People of God called St. Paul,
I set three goals for myself as pastor. The first is: Foster deep biblical community. What do I mean?
In his little book, Life Together, Dietrich Bonhoeffer called Christian community “grace, nothing but grace.”
He wrote: “It is not simply to be taken for granted that the Christian has the privilege of living among other Christians. Jesus Christ lived in the midst of his enemies. At the end all his disciples deserted him. On the Cross he was utterly alone, surrounded by evildoers and mockers. For this cause he had come, to bring peace to the enemies of God. So the Christian, too, belongs not in the seclusion of a cloistered life but in the thick of foes.”
When Bonhoeffer wrote these words, he was leading a small clandestine seminary in Nazi Germany. It was an illegal seminary, training pastors for the “Confessing Church,” a splinter which refused to swear allegiance to Adolf Hitler, as the rest of the German (Lutheran and Catholic) Church had. There, Bonhoeffer lived every day in emergency-built houses with the seminary’s 25 students.
So we can maybe hear Bonhoeffer’s own experience of that Christian community, in the midst of its enemies: “what is an unspeakable gift of God for the lonely individual is easily disregarded and trodden under foot by those who have the gift every day.” As if he lamented his own tendency to take the gift for granted.
So this goal—foster deep biblical community—is first a call to myself to recognize and honor the gift, in and through Christ, that is being together with you. Only after, is it my reminder to myself gently to awaken you and others to this gift of pure grace.
The words of Bonhoeffer resonate with the words of one of my mentors. “We cannot build community. Community is a gift God gives. Instead, we build relationships with the capacity to receive the gift of community.”
Fostering deep biblical community is about the relationships I build as pastor. If I am to invite or teach anything, I must first do it myself. When I use the adjectives “deep” and “biblical,” I’m talking also about the quality and direction of the relationships I want to build.
Jesus talked about a farmer who sowed seed. Some seed fell on rocky ground. It sprouted quickly but wilted just as quickly because its roots were shallow. A greeter at Wal-Mart can be friendly and welcoming. But a greeter at Wal-Mart has no depth of relationship with me. When my marriage is failing, when my child is dying, when I've lost my job and exhausted every avenue for finding a new one that will support my family, I certainly need friendly and welcoming as a start. I also need more.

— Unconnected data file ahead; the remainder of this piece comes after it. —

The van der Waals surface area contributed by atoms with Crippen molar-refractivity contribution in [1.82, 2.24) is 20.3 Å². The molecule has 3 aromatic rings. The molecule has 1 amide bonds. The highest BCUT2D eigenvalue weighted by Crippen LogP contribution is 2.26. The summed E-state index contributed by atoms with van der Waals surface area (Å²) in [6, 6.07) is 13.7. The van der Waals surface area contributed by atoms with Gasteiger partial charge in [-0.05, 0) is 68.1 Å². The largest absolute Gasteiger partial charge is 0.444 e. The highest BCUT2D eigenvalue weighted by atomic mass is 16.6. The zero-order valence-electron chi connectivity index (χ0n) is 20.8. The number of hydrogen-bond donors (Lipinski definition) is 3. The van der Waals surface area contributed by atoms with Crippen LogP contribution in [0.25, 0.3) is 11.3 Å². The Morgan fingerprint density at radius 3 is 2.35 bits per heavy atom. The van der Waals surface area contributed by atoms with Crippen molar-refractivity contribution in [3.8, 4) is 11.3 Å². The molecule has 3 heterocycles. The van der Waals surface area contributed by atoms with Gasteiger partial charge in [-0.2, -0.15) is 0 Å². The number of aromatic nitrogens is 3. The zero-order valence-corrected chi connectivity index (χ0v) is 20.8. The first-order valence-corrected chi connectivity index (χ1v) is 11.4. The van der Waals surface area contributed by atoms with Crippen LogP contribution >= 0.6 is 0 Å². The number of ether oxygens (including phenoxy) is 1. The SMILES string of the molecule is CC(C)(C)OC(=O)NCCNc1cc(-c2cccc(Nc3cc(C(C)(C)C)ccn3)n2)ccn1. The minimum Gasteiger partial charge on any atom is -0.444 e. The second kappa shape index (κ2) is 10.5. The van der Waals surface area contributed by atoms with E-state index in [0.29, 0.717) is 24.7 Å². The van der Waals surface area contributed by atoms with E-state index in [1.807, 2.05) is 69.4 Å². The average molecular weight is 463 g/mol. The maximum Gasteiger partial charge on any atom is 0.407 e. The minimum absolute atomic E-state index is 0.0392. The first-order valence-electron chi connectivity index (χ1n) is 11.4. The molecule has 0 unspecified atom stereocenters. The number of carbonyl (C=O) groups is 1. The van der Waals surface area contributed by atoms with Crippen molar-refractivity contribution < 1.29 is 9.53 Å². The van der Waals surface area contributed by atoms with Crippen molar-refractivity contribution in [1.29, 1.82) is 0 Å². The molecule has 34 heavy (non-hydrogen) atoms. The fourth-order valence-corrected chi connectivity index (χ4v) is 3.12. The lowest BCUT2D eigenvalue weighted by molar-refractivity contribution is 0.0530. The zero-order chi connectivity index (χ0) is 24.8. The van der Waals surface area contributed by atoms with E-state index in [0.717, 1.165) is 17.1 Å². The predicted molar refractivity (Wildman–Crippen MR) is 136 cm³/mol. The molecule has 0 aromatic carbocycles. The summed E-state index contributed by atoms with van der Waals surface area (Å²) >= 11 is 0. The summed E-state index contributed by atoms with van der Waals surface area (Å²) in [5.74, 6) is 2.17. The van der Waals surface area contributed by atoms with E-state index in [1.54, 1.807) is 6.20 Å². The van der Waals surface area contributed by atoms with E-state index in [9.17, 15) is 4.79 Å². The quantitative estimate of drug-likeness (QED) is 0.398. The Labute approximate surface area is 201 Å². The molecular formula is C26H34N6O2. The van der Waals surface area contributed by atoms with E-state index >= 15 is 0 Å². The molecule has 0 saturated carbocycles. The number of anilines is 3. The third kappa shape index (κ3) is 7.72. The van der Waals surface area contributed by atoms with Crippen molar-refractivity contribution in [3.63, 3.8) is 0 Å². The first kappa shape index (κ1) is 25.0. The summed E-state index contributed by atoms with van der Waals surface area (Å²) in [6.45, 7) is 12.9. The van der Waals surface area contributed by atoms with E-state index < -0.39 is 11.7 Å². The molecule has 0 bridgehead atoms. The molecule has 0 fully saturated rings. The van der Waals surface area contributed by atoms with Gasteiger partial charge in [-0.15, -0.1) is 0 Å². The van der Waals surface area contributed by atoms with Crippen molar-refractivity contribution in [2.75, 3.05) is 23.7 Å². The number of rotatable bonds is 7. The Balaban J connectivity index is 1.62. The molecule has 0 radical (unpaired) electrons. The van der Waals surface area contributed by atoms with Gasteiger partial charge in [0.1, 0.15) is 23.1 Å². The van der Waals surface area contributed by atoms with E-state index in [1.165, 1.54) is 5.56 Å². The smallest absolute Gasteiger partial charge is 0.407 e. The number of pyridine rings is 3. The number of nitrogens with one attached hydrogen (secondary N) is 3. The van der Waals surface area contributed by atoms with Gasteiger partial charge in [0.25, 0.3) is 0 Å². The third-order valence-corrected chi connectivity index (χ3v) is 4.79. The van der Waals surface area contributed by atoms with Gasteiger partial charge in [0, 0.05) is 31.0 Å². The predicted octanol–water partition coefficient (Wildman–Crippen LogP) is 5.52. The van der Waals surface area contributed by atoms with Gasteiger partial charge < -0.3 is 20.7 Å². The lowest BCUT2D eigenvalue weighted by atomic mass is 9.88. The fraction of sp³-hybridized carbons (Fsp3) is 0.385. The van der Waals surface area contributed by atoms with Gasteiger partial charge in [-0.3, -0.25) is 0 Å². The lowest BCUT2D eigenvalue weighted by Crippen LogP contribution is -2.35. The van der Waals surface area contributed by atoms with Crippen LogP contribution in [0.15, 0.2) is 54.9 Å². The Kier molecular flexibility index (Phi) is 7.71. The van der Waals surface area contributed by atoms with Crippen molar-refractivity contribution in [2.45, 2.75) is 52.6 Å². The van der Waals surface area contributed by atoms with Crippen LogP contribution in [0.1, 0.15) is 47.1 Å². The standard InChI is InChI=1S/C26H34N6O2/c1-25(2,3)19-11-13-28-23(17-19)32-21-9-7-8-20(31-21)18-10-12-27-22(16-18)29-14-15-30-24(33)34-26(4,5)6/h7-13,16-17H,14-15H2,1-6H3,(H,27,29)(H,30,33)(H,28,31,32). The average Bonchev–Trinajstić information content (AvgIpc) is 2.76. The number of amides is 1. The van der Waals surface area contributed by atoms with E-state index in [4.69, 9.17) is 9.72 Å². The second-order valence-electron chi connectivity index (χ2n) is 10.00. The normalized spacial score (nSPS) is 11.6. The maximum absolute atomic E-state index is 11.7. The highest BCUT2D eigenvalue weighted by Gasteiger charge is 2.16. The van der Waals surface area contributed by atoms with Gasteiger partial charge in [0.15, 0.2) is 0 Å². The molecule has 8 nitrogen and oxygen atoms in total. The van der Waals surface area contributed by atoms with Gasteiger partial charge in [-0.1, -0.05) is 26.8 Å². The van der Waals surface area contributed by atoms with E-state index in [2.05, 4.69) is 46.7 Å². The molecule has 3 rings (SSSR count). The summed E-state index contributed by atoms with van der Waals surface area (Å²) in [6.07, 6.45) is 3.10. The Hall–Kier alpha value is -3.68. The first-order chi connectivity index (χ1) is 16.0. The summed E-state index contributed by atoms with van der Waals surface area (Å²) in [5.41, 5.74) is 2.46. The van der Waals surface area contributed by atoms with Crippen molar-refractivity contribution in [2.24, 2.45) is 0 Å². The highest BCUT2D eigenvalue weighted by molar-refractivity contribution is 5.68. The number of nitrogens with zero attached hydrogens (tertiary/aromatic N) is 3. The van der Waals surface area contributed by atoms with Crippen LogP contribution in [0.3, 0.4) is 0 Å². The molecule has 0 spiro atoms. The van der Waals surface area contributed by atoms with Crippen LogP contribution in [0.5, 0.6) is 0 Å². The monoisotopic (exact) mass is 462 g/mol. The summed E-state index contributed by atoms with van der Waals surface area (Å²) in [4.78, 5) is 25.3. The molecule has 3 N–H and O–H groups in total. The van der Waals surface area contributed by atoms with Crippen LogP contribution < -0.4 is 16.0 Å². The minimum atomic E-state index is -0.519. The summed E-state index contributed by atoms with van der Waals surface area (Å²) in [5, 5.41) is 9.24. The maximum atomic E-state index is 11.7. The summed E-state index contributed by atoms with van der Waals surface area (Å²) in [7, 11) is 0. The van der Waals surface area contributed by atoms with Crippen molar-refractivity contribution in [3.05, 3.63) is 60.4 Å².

Jesus told his disciples, “By this, they will know you all are my disciples: if you all have love for one another.” By “love,” I understand Jesus to mean the depth and truth and tenacity of relationship, evident in the way Jesus himself loved people. And speaking in the plural—“you all”—I hear Jesus inviting Christians to let that depth, truth, and tenacity called love shine through the very culture of their congregations. So people may come to know Jesus and be attracted to St. Paul because of how we relate to each other. People will say, “I want that in my life. My life depends on it.”
A song I learned in Sunday school puts to music part of Jesus’ Sermon on the Mount, the “School of Hope.”
Seek ye first the kingdom of God and God’s righteousness
And all these things shall be added unto you. Allelu alleluia
Recently friends had us over for dinner. Before we ate, we corralled all our kids, and our hosts invited us to sing this song with them as our meal prayer. Singing it, I felt the warmth of childhood nostalgia, and more, I felt a zing of truth and life. What a radical song to sing before eating!
To a crowd of both rich and poor disciples, Jesus said, "Do not worry, saying, ‘What will we eat?’ or ‘What will we drink?’ or ‘What will we wear?’ Because it’s the Gentiles who strive for all these things; and indeed your heavenly Father knows that you need all these things. But strive first for the kingdom of God and his righteousness, and all these things will be given to you as well."
The relationships Jesus formed went somewhere. Jesus gathered community for a reason. That direction and purpose was, is, and will be the kingdom of God.
“Whether it be a brief, single encounter or the daily fellowship of years,” Bonhoeffer wrote, this is “the goal of all Christian community: they meet one another as bringers of the message of salvation.” My goal is to celebrate and encourage who we are for each other, by the grace of God alone: messengers of salvation, who sometimes also bring casseroles and coats to share.
And this, so each of us may go back where we belong, “in the thick of foes,” “to bring peace to God’s enemies.”
Thanks be to God.
Pastor Clark Olson-Smith
Saint Paul Lutheran Church
715 South Third Street
Clinton, IA 52732
(at the foot of the south bridge)